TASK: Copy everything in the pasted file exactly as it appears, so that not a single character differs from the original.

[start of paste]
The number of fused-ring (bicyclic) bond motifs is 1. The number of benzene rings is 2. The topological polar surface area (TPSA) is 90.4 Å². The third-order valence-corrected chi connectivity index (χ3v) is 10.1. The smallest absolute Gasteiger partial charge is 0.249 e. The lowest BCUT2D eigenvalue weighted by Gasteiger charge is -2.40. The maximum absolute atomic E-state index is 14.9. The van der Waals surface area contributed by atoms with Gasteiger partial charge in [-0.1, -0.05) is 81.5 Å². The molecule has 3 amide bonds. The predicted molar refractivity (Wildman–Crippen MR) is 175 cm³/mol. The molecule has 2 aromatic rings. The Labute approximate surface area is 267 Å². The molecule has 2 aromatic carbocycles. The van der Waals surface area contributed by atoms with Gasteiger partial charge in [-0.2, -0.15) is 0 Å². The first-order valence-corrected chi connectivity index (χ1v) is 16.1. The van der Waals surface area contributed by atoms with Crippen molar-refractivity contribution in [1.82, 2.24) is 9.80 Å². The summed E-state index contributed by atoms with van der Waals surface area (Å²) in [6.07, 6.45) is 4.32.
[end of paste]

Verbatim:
The number of fused-ring (bicyclic) bond motifs is 1. The number of benzene rings is 2. The topological polar surface area (TPSA) is 90.4 Å². The third-order valence-corrected chi connectivity index (χ3v) is 10.1. The smallest absolute Gasteiger partial charge is 0.249 e. The lowest BCUT2D eigenvalue weighted by Gasteiger charge is -2.40. The maximum absolute atomic E-state index is 14.9. The van der Waals surface area contributed by atoms with Gasteiger partial charge in [-0.1, -0.05) is 81.5 Å². The molecule has 3 amide bonds. The predicted molar refractivity (Wildman–Crippen MR) is 175 cm³/mol. The molecule has 2 aromatic rings. The Labute approximate surface area is 267 Å². The molecule has 2 aromatic carbocycles. The van der Waals surface area contributed by atoms with Gasteiger partial charge in [-0.2, -0.15) is 0 Å². The first-order valence-corrected chi connectivity index (χ1v) is 16.1. The van der Waals surface area contributed by atoms with Crippen molar-refractivity contribution in [1.82, 2.24) is 9.80 Å². The summed E-state index contributed by atoms with van der Waals surface area (Å²) in [6.07, 6.45) is 4.32.